New immigrants have higher risk of diabetes than long-term residents

April 19, 2010

New immigrants, especially women and those of South Asian or African descent, have a higher risk of diabetes compared with long-term residents of Ontario, found a research study in CMAJ (Canadian Medical Association Journal).

This study was conducted to determine the prevalence of diabetes among more than 1.1 million to Ontario, from various regions around the world. It compared rates of diabetes in immigrants to more than 7.5 million long-term residents of Ontario, and among immigrants, examined the effect on risk of diabetes of gender, age, country of birth, time since arrival, and .

Diabetes is increasing most rapidly in the developing world. The highest increases in diabetes over the next 25 years are predicted to occur in the Middle East, Africa, and India, regions that supply the largest percentage of the 250 000 immigrants to Canada each year.

Immigrants from South Asia, Latin America, the Caribbean, sub-Saharan Africa, North Africa and the Middle East all had significantly higher diabetes rates than Ontario long-term residents. Among long-term residents, men (6.5%) displayed higher rates than women (6.2%) but recent immigrant women had rates equal to or higher than immigrant men, with the exception of women from sub-Saharan Africa.

"Recent immigrants, particularly women and immigrants of South Asian and African origin, are at high risk for diabetes compared with long-term residents of Ontario," write Marisa Creatore, Epidemiologist at St. Michael's Hospital, Toronto, and coauthors. "This risk becomes evident at an early age, suggesting that effective programs for prevention of diabetes should be developed and targeted to all immigrants in all age groups."

The authors conclude that lifestyle interventions aimed at recent immigrants should be explored further and that policy makers and planners should develop specific screening guidelines and community-level targeted educational programs.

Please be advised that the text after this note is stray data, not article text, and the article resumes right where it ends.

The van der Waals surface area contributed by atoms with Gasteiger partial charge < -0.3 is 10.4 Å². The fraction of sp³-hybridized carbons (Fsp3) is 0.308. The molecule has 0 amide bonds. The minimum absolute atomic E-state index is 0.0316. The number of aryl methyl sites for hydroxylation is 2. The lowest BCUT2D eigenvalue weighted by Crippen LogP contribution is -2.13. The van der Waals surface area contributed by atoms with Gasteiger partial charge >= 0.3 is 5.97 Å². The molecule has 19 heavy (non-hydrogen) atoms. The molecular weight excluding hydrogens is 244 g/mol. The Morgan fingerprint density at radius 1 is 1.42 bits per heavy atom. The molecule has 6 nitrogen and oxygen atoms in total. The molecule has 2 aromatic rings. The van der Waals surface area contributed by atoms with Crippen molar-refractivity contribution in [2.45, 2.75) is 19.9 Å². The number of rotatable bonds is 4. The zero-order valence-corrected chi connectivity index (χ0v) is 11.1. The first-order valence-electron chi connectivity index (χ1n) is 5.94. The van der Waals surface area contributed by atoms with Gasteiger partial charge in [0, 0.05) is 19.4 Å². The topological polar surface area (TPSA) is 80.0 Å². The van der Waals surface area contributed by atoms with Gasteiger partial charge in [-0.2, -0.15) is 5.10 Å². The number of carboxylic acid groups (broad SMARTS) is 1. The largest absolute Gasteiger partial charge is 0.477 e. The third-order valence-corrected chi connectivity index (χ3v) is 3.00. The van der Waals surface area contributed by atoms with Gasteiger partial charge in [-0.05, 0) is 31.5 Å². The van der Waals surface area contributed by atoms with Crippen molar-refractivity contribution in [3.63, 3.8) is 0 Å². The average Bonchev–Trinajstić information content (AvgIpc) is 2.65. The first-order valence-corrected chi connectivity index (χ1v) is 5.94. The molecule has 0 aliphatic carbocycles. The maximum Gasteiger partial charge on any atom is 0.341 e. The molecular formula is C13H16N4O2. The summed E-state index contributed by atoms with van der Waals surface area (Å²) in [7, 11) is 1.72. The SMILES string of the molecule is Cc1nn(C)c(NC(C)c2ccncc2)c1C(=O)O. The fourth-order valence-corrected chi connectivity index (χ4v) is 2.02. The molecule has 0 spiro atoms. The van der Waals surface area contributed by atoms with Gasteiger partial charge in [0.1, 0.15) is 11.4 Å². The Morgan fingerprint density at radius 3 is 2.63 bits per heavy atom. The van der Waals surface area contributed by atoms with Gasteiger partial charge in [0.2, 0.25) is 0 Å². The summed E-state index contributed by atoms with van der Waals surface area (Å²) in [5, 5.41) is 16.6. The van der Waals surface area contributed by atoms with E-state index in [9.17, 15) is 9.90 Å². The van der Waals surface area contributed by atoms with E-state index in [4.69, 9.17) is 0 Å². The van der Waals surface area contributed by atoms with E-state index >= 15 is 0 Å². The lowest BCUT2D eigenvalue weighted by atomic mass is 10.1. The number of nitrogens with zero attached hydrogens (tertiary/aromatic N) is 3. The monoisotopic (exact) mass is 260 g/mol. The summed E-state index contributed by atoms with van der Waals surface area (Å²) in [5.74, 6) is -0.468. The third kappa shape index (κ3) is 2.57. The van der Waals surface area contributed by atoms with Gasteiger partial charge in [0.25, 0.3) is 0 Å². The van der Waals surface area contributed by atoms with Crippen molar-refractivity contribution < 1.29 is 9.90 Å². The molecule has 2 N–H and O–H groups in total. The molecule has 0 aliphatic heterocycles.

Explore further: Study looks at U.S. immigrant assimilation

More information:

Related Stories

Study looks at U.S. immigrant assimilation

October 4, 2006

While most adult children of U.S. immigrants experience upward economic and social mobility, a new study finds many do not, due to a lack of education.

Rates of psychosis higher among minority groups in Britain

November 3, 2008

Both first- and second-generation immigrants to the United Kingdom appear to have a higher risk of psychoses than white British individuals, according to a report in the November issue of Archives of General Psychiatry, one ...

Recent immigrants may have lower risk of early stroke

February 3, 2010

New immigrants to North America may be less likely to have a stroke at a young age than long-time residents, according to a study published in the February 3, 2010, online issue of Neurology, the medical journal of the American ...

Recommended for you

How the finch changes its tune

August 3, 2015

Like top musicians, songbirds train from a young age to weed out errors and trim variability from their songs, ultimately becoming consistent and reliable performers. But as with human musicians, even the best are not machines. ...

Machine Translates Thoughts into Speech in Real Time

December 21, 2009

( -- By implanting an electrode into the brain of a person with locked-in syndrome, scientists have demonstrated how to wirelessly transmit neural signals to a speech synthesizer. The "thought-to-speech" process ...


Please sign in to add a comment. Registration is free, and takes less than a minute. Read more

Click here to reset your password.
Sign in to get notified via email when new comments are made.